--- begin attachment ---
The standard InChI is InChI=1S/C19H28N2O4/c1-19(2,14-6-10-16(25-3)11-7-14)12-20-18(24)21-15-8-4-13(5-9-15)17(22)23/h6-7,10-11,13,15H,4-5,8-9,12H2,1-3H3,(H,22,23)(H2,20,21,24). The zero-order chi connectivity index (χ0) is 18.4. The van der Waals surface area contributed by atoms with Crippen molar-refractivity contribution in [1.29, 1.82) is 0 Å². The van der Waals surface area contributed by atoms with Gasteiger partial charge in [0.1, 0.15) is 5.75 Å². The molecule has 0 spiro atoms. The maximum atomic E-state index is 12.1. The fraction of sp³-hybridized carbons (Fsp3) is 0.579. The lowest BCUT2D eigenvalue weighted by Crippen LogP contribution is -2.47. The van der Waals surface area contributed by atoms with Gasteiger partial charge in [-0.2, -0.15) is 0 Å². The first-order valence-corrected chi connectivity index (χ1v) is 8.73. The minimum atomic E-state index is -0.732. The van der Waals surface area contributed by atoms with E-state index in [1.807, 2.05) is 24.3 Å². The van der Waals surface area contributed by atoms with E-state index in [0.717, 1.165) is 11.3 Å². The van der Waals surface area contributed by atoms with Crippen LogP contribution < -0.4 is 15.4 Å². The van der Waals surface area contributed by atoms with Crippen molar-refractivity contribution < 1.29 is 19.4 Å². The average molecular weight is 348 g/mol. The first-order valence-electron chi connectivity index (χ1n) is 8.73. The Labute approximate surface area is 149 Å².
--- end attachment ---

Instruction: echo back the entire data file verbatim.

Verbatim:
The standard InChI is InChI=1S/C19H28N2O4/c1-19(2,14-6-10-16(25-3)11-7-14)12-20-18(24)21-15-8-4-13(5-9-15)17(22)23/h6-7,10-11,13,15H,4-5,8-9,12H2,1-3H3,(H,22,23)(H2,20,21,24). The zero-order chi connectivity index (χ0) is 18.4. The van der Waals surface area contributed by atoms with Crippen molar-refractivity contribution in [1.29, 1.82) is 0 Å². The van der Waals surface area contributed by atoms with Gasteiger partial charge in [0.1, 0.15) is 5.75 Å². The molecule has 0 spiro atoms. The maximum atomic E-state index is 12.1. The fraction of sp³-hybridized carbons (Fsp3) is 0.579. The lowest BCUT2D eigenvalue weighted by Crippen LogP contribution is -2.47. The van der Waals surface area contributed by atoms with Gasteiger partial charge in [-0.2, -0.15) is 0 Å². The first-order valence-corrected chi connectivity index (χ1v) is 8.73. The minimum atomic E-state index is -0.732. The van der Waals surface area contributed by atoms with E-state index in [1.807, 2.05) is 24.3 Å². The van der Waals surface area contributed by atoms with E-state index in [0.717, 1.165) is 11.3 Å². The van der Waals surface area contributed by atoms with Crippen LogP contribution < -0.4 is 15.4 Å². The van der Waals surface area contributed by atoms with Crippen molar-refractivity contribution < 1.29 is 19.4 Å². The average molecular weight is 348 g/mol. The first-order valence-electron chi connectivity index (χ1n) is 8.73. The Labute approximate surface area is 149 Å².